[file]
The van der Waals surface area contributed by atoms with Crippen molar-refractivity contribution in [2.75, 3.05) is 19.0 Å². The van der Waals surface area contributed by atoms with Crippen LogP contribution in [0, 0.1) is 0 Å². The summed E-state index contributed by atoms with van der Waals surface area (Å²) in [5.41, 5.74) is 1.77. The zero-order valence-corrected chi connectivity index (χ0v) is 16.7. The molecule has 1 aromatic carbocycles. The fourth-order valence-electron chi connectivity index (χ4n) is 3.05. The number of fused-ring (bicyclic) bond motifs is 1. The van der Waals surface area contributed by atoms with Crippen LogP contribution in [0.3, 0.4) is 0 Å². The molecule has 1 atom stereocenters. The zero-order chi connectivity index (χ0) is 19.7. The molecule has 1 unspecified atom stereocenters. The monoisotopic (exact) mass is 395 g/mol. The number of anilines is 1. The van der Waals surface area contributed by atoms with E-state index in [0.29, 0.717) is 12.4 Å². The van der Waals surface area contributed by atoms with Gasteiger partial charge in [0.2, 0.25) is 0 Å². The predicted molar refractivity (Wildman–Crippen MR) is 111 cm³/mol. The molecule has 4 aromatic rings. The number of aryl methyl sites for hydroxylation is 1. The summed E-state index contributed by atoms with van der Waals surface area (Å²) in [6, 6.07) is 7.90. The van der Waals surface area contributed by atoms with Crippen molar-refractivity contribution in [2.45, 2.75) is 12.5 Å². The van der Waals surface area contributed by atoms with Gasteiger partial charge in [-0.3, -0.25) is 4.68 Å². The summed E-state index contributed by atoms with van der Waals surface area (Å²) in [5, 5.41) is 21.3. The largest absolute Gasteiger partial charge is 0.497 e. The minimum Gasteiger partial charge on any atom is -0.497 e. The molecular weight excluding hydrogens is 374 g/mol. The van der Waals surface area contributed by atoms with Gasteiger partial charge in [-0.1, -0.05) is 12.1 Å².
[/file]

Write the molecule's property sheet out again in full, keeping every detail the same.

The van der Waals surface area contributed by atoms with Crippen molar-refractivity contribution in [2.75, 3.05) is 19.0 Å². The van der Waals surface area contributed by atoms with Crippen LogP contribution in [0, 0.1) is 0 Å². The summed E-state index contributed by atoms with van der Waals surface area (Å²) in [5.41, 5.74) is 1.77. The zero-order valence-corrected chi connectivity index (χ0v) is 16.7. The molecule has 1 aromatic carbocycles. The fourth-order valence-electron chi connectivity index (χ4n) is 3.05. The number of fused-ring (bicyclic) bond motifs is 1. The van der Waals surface area contributed by atoms with Crippen LogP contribution in [0.3, 0.4) is 0 Å². The molecule has 1 atom stereocenters. The zero-order chi connectivity index (χ0) is 19.7. The molecule has 1 unspecified atom stereocenters. The monoisotopic (exact) mass is 395 g/mol. The number of anilines is 1. The van der Waals surface area contributed by atoms with E-state index in [0.29, 0.717) is 12.4 Å². The van der Waals surface area contributed by atoms with Gasteiger partial charge in [0.2, 0.25) is 0 Å². The predicted molar refractivity (Wildman–Crippen MR) is 111 cm³/mol. The molecule has 4 aromatic rings. The number of aryl methyl sites for hydroxylation is 1. The summed E-state index contributed by atoms with van der Waals surface area (Å²) in [6, 6.07) is 7.90. The van der Waals surface area contributed by atoms with Crippen molar-refractivity contribution in [2.45, 2.75) is 12.5 Å². The van der Waals surface area contributed by atoms with Gasteiger partial charge in [-0.3, -0.25) is 4.68 Å². The summed E-state index contributed by atoms with van der Waals surface area (Å²) in [5, 5.41) is 21.3. The largest absolute Gasteiger partial charge is 0.497 e. The minimum Gasteiger partial charge on any atom is -0.497 e. The molecular weight excluding hydrogens is 374 g/mol. The van der Waals surface area contributed by atoms with Gasteiger partial charge in [-0.1, -0.05) is 12.1 Å².